Matalin: "Cheney thinks in generational blocks, in 40-, 50-, 60-year blocks.  He's a historian, he's a scholar, he takes the long view...  We do expect to be attacked; the Kerry people have been making it clear they want to use this debate to use the 'Man with the Golden Tongue' who was put on the ticket as Matthew said exclusively for this moment, to spend most of his time attacking us.  That's not going to be our objective."

And: "As a style point, the Vice President prepared for this as he prepares for everything.  He's a substance sponge and there's no gimmicks; we're not trying to be fancy or funny or gimmicky."

Cheney went fishing yesterday, David reports.  From Friday through Sunday, he practiced for several hours each day in a full mock debate set-up in his Wyoming home, with Rep. Rob Portman playing Edwards.  In the room were various staffers and advisors, depending on the day, but including Matalin, Liz Cheney, Lynne Cheney, and Scooter Libby.  Daughter Mary wasn't around this weekend, but arrived yesterday. 

When asked about Halliburton, David reports, the campaign said Cheney knows the American people want to hear about the issues and about Bush's plan for moving America forward.

"Accountability will be the centerpiece of what you hear from John Edwards," said Kerry-Edwards strategist Tad Devine during a presser on Monday night in Cleveland.  MSNBC's Tom Llamas reports that Devine maintained that a greater focus is being put on tonight's debate because of last week's presidential debate, which he says affected polls and increased the public interest.  Devine, who worked on Edwards's 1998 Senate race, said times are tougher now for Cheney.  "The Vice President's task I think has been made more difficult because by what the President did the other night in terms of his performance."  Devine echoed other Democrats in saying Halliburton is fair game.  Still, trying to lower expectations for Edwards, Devine called Cheney a "strong performer" and said he filled a foreign policy void on the Republican ticket in 2000.

The Washington Times: "Democrats are brimming with confidence after Sen. John Kerry's performance on Thursday night, and campaign spokesman Joe Lockhart said he thinks Mr. Edwards can further cut into the Bush-Cheney ticket's lead by charging corruption regarding the vice president's ties to Halliburton and its contracts for Iraq's reconstruction."

"The Bush campaign, meanwhile, is not worried about what it considers 'false and baseless attacks' on Mr. Cheney, because it would give the vice president an opening to show that the Bush administration, unlike the Democrats, focuses on what matters in the field of national security.  The campaign also would like to remind the tens of millions of voters watching about Mr. Edwards' background as a trial lawyer, a line of attack by Republicans that has gained little traction so far, but could have more impact coming from Mr. Cheney..."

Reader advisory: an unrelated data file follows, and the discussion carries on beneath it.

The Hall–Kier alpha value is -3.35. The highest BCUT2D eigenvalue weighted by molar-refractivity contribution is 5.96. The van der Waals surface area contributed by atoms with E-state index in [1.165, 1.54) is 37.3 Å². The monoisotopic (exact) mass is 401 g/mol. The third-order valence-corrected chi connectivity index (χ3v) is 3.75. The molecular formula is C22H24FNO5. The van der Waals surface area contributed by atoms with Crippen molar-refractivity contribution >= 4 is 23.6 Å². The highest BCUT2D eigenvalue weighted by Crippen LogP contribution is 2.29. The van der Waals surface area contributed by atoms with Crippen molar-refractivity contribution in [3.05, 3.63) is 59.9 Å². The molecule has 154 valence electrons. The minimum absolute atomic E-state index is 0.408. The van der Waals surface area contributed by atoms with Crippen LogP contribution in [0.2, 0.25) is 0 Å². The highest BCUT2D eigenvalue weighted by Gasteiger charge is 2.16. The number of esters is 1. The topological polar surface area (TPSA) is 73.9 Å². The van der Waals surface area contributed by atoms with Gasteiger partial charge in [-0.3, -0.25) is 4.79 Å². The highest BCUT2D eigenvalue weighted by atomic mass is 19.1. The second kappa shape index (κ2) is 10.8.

The Wall Street Journal editorial page prebuts anticipated Halliburton charges by Edwards: "Mr. Cheney's deferred compensation is a standard practice for retiring executives and an entirely legal way of spreading tax liability for previously agreed compensation, so it does not imply any continuing relationship with Halliburton.  In order to re-enter public service, Mr. Cheney had to forfeit millions of dollars worth of stock options to avoid any conflict of interest.  And he has zero control or even input regarding Halliburton's Defense contracts."

But the page goes on to note, "there's a lack of consistency here from the Kerry campaign.  On the one hand, it criticizes the Bush Administration for not spending money Congress allocated to rebuild Iraq faster.  Meanwhile, it criticizes the KBR oil contract needed to get oil flowing quickly...  All of this marks a striking return to the Old Democrat distrust of all private enterprise, which held that if it moves, tax it, if it keeps moving, regulate it, and when it stops moving, subsidize it."

Steve Hayes focuses on the two running mates' approaches to governing in a Wall Street Journal op-ed, "Vice President Cheney's governing philosophy is typical of a Western conservative.  He is a fiscal libertarian who believes -- above all else -- that the first responsibility of government is protecting its citizens.  While Mr. Cheney shares most of the values of social conservatives, these are not issues that move him...  Sen. Edwards is either a populist, if you like him, or a class-warfare specialist, if you don't."

Knight Ridder notes that both running mates "have made charges on the campaign trail that have run afoul of the facts," including, from Edwards, that Cheney is still benefiting from Halliburton and that Bush supports tax policies that send jobs overseas, and from Cheney, that Kerry "would require allies to approve before launching U.S. military operations," that Saddam Hussein had ties to al Qaeda, and that Kerry's health care plan would amount to a massive government expansion.